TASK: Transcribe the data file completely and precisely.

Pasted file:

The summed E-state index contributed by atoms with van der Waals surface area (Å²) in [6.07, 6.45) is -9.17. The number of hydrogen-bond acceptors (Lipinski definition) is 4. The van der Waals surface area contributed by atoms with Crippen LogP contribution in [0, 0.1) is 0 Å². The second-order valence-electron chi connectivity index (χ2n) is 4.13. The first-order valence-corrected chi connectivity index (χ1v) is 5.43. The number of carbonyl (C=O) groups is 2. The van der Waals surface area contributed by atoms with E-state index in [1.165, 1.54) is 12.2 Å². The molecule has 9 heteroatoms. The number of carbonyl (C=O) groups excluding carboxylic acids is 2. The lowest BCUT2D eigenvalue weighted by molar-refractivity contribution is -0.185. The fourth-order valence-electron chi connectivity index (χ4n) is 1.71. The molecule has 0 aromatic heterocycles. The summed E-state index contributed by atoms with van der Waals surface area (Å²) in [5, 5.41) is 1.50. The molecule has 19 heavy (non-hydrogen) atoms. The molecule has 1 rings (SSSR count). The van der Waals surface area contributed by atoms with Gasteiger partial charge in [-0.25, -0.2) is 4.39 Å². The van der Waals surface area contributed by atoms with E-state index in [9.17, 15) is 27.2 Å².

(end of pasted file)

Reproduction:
The summed E-state index contributed by atoms with van der Waals surface area (Å²) in [6.07, 6.45) is -9.17. The number of hydrogen-bond acceptors (Lipinski definition) is 4. The van der Waals surface area contributed by atoms with Crippen LogP contribution in [0, 0.1) is 0 Å². The second-order valence-electron chi connectivity index (χ2n) is 4.13. The first-order valence-corrected chi connectivity index (χ1v) is 5.43. The number of carbonyl (C=O) groups is 2. The van der Waals surface area contributed by atoms with E-state index in [1.165, 1.54) is 12.2 Å². The molecule has 9 heteroatoms. The number of carbonyl (C=O) groups excluding carboxylic acids is 2. The lowest BCUT2D eigenvalue weighted by molar-refractivity contribution is -0.185. The fourth-order valence-electron chi connectivity index (χ4n) is 1.71. The molecule has 0 aromatic heterocycles. The summed E-state index contributed by atoms with van der Waals surface area (Å²) in [5, 5.41) is 1.50. The molecule has 19 heavy (non-hydrogen) atoms. The molecule has 1 rings (SSSR count). The van der Waals surface area contributed by atoms with Gasteiger partial charge in [-0.25, -0.2) is 4.39 Å². The van der Waals surface area contributed by atoms with E-state index in [9.17, 15) is 27.2 Å².